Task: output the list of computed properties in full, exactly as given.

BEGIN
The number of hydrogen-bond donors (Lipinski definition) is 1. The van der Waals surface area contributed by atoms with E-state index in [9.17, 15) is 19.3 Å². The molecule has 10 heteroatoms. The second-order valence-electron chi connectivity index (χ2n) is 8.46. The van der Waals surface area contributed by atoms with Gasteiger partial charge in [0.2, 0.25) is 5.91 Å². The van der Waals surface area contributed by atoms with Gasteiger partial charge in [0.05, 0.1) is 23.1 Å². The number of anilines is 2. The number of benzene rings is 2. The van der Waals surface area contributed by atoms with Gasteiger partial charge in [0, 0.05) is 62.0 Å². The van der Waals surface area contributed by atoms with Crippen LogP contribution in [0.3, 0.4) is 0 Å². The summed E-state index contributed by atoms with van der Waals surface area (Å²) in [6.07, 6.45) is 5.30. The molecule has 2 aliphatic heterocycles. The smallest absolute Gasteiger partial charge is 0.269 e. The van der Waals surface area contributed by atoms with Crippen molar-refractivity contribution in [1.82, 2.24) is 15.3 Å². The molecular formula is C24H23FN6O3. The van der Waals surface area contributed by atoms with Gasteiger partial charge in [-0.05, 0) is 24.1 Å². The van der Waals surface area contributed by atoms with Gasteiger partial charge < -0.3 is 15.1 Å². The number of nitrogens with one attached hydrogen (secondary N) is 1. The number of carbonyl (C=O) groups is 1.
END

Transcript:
The number of hydrogen-bond donors (Lipinski definition) is 1. The van der Waals surface area contributed by atoms with E-state index in [9.17, 15) is 19.3 Å². The molecule has 10 heteroatoms. The second-order valence-electron chi connectivity index (χ2n) is 8.46. The van der Waals surface area contributed by atoms with Gasteiger partial charge in [0.2, 0.25) is 5.91 Å². The van der Waals surface area contributed by atoms with Gasteiger partial charge in [0.05, 0.1) is 23.1 Å². The number of anilines is 2. The number of benzene rings is 2. The van der Waals surface area contributed by atoms with Gasteiger partial charge in [0, 0.05) is 62.0 Å². The van der Waals surface area contributed by atoms with Crippen LogP contribution in [0.3, 0.4) is 0 Å². The summed E-state index contributed by atoms with van der Waals surface area (Å²) in [6.07, 6.45) is 5.30. The molecule has 2 aliphatic heterocycles. The smallest absolute Gasteiger partial charge is 0.269 e. The van der Waals surface area contributed by atoms with Crippen molar-refractivity contribution in [1.82, 2.24) is 15.3 Å². The molecular formula is C24H23FN6O3. The van der Waals surface area contributed by atoms with Gasteiger partial charge in [-0.05, 0) is 24.1 Å². The van der Waals surface area contributed by atoms with Gasteiger partial charge < -0.3 is 15.1 Å². The number of nitrogens with one attached hydrogen (secondary N) is 1. The number of carbonyl (C=O) groups is 1.